From Publishers Weekly
The tongue-in-cheek style of Left Business Observer editor Henwood's latest book is evident in the title, as Henwood believes little was novel about the economic boom of the 1990s. Techno-utopianism, as he puts it, is a recurring theme in the U.S. culture, and by picking through the ashes of this latest economic meltdown, Henwood (Wall Street: How It Works and For Whom) finds many choice nuggets to support his call for an end to the class warfare that he finds lurking beneath the torrent of New Economy discourse. After stating his general disdain for the "dismal science," Henwood cobbles together data from all specializations of economics to support his thesis. His analysis, not bound by the restrictions of economic theory and its complex interplay with demographics and history, implies that the social democracies of Scandinavia should serve as a model for the more "liberal" systems of national governance. It's not a new theory, and Henwood does not get into the specifics of practice. He does, however, offer a perspective absent from most popular inquiries into recent economic realities-specifically, a gloomy forecast of a return to the low growth and global malaise of the 1970s coupled with the death of neo-liberalism. He uses that as a launching pad for delving into the simultaneity of the Reagan bull market with what he says was the erosion of well being for the average American, as well as for the majority of the world's people. The core of the book is the journey Henwood takes from boom to bust via a materialist analysis of the injustices inherent in postwar capitalist societies, injustices amplified and highlighted by the excesses if the 1990s. In the death knell of the "new economy" is the call to create a "civilized welfare state."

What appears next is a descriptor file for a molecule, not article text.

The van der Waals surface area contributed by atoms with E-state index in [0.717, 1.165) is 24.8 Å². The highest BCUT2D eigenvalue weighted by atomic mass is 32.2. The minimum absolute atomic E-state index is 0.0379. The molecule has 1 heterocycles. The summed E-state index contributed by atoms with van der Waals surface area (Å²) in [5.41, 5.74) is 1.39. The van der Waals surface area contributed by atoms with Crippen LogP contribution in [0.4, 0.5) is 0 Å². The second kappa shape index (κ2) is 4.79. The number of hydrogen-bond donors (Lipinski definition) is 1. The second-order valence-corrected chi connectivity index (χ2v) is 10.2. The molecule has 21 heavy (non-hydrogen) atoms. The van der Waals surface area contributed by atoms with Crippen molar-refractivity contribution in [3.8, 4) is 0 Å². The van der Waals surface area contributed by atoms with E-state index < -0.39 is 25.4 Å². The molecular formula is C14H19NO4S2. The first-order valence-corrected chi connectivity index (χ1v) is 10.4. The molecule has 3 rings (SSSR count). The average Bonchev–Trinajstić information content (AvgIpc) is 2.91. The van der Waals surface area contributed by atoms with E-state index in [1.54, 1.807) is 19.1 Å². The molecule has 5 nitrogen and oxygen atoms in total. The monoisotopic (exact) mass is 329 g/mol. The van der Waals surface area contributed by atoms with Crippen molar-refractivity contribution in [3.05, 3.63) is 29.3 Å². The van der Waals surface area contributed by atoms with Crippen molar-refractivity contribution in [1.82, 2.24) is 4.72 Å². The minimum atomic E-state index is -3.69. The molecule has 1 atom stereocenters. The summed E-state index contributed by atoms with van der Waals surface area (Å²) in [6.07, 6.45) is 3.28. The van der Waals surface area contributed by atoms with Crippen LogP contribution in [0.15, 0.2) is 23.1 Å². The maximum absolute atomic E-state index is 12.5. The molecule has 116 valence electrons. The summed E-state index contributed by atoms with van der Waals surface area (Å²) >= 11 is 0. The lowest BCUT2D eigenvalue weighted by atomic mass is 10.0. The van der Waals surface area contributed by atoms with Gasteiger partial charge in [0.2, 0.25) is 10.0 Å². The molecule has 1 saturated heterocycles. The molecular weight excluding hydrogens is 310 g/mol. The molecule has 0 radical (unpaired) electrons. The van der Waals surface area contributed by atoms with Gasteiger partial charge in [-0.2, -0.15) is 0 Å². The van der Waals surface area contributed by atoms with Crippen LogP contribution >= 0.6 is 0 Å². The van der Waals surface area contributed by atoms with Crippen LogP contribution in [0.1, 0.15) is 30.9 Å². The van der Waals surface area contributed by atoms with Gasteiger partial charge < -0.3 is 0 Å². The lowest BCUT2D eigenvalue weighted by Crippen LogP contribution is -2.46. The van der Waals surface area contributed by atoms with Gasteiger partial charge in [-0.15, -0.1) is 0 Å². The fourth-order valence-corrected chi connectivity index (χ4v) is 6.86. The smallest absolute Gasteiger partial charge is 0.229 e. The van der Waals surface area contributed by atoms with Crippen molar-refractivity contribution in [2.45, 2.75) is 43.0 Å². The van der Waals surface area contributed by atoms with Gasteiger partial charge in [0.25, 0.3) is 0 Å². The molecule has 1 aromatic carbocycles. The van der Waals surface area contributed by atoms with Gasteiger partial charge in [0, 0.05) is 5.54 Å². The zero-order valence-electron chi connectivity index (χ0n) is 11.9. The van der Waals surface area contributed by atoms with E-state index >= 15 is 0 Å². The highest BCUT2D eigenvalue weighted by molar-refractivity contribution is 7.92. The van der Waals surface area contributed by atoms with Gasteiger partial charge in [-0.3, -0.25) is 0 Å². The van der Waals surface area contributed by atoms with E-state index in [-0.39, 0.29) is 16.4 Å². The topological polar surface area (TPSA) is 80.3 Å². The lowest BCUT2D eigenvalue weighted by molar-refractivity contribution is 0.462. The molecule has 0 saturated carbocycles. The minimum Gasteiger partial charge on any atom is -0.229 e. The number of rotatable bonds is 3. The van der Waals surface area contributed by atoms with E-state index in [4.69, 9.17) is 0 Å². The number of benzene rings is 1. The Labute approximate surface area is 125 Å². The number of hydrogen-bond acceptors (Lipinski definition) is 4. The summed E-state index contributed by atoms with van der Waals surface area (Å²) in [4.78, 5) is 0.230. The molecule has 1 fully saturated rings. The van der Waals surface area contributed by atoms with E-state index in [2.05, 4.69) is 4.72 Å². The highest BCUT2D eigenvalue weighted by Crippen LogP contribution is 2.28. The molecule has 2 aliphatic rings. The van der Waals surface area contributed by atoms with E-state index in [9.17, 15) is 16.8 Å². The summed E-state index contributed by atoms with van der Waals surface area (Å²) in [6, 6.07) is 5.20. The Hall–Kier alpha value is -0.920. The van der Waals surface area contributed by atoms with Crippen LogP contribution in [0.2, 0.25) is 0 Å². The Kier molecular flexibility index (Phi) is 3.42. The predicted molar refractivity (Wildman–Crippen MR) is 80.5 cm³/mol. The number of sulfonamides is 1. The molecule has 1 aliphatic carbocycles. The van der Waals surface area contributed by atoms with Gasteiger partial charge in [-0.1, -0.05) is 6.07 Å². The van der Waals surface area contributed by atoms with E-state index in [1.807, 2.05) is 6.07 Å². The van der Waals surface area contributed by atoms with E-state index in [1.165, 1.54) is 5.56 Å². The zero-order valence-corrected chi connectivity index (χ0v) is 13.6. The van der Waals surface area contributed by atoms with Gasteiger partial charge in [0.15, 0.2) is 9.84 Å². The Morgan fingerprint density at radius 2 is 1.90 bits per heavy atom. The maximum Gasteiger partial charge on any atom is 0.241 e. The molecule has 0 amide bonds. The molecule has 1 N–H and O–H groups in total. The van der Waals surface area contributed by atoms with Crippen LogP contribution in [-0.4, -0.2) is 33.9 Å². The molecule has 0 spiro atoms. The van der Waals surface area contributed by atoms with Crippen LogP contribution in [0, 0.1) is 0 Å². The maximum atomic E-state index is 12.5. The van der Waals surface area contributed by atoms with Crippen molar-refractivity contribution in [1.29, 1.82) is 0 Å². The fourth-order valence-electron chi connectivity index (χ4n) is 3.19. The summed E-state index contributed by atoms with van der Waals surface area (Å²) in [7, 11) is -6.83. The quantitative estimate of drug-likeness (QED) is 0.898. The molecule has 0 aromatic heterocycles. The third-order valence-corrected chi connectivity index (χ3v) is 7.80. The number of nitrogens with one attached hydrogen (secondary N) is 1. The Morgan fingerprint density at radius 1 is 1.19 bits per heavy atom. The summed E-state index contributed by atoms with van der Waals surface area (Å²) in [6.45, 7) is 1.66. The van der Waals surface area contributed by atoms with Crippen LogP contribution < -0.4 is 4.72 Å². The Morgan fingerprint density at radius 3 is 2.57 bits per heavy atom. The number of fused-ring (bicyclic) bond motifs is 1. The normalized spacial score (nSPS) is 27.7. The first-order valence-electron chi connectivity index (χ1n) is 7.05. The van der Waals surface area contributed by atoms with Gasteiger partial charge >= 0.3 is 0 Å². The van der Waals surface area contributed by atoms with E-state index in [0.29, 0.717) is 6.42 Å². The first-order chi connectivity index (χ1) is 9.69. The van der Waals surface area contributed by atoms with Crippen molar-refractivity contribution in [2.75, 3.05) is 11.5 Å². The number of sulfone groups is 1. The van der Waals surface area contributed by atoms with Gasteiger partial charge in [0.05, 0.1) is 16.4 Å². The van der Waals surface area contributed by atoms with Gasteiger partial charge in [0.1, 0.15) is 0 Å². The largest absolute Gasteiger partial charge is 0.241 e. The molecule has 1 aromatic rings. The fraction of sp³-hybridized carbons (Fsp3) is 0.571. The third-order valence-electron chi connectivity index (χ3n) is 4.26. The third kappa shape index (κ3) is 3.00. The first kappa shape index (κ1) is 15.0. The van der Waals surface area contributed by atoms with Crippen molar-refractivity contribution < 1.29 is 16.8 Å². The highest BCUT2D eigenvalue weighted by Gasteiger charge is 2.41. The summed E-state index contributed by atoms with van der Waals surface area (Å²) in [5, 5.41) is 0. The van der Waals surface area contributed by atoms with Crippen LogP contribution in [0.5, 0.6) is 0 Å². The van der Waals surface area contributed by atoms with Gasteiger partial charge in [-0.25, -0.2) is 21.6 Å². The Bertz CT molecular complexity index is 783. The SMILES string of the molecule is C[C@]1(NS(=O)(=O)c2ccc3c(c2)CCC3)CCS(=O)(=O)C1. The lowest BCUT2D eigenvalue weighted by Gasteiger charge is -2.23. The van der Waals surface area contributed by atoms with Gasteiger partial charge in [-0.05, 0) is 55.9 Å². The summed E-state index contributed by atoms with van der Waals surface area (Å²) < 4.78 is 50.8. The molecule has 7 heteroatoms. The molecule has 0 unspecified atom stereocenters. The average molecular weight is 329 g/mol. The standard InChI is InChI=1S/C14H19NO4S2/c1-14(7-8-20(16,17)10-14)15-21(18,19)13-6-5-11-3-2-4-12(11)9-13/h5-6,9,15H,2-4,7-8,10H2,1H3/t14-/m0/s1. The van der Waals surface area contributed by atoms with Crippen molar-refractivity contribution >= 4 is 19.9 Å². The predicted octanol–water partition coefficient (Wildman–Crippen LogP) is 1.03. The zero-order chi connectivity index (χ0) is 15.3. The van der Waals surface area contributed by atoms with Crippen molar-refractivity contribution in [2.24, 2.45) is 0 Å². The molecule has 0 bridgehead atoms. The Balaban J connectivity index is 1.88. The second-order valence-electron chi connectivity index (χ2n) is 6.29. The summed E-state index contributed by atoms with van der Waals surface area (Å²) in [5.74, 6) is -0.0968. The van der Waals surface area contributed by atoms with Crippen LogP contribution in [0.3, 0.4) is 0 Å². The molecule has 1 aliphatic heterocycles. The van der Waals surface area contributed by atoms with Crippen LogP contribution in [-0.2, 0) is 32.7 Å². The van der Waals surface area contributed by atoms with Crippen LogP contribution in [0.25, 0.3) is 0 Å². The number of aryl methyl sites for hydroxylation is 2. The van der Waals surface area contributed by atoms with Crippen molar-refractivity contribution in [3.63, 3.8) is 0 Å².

Copyright 2003 Reed Business Information, Inc.
--This text refers to an out of print or unavailable edition of this title.
"What’s appealing about economist-provocateur Doug Henwood’s After the New Economy is its combination of starchy financial analysis and hip, punk rock snarkiness. . . . After reading this brilliant book, it’s hard to resist his playful but serious enthusiasm." —San Francisco Bay Guardian
"Takes a skeptical look at the concept of ‘globalization,’while also challenging some of the dogmas of the so-called anti-globalization movement. An indispensable book." —Newsday
"In most eyes, the New Economy deserves a good tattooing, and Left Business Observer editor Henwood slowly and excruciatingly applies the needle . . . painful enough to keep any new new economy in hiding for decades." —Kirkus Review